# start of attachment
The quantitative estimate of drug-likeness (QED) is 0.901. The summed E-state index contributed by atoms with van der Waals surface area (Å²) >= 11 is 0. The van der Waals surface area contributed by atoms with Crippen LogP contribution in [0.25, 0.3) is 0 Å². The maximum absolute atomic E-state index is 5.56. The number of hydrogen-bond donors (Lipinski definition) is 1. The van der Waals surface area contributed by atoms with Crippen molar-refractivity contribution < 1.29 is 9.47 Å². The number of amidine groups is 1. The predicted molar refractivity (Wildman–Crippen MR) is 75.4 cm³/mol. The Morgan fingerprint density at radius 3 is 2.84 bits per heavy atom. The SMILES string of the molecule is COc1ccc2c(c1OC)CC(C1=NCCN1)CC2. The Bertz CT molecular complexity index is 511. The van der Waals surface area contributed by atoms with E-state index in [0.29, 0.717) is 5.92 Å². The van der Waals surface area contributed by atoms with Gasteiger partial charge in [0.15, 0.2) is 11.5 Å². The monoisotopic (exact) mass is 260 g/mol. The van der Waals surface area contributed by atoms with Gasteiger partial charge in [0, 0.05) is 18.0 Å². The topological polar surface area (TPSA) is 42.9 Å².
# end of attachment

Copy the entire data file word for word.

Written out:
The quantitative estimate of drug-likeness (QED) is 0.901. The summed E-state index contributed by atoms with van der Waals surface area (Å²) >= 11 is 0. The van der Waals surface area contributed by atoms with Crippen LogP contribution in [0.25, 0.3) is 0 Å². The maximum absolute atomic E-state index is 5.56. The number of hydrogen-bond donors (Lipinski definition) is 1. The van der Waals surface area contributed by atoms with Crippen molar-refractivity contribution < 1.29 is 9.47 Å². The number of amidine groups is 1. The predicted molar refractivity (Wildman–Crippen MR) is 75.4 cm³/mol. The Morgan fingerprint density at radius 3 is 2.84 bits per heavy atom. The SMILES string of the molecule is COc1ccc2c(c1OC)CC(C1=NCCN1)CC2. The Bertz CT molecular complexity index is 511. The van der Waals surface area contributed by atoms with E-state index in [0.29, 0.717) is 5.92 Å². The van der Waals surface area contributed by atoms with Gasteiger partial charge in [0.15, 0.2) is 11.5 Å². The monoisotopic (exact) mass is 260 g/mol. The van der Waals surface area contributed by atoms with Gasteiger partial charge in [0, 0.05) is 18.0 Å². The topological polar surface area (TPSA) is 42.9 Å².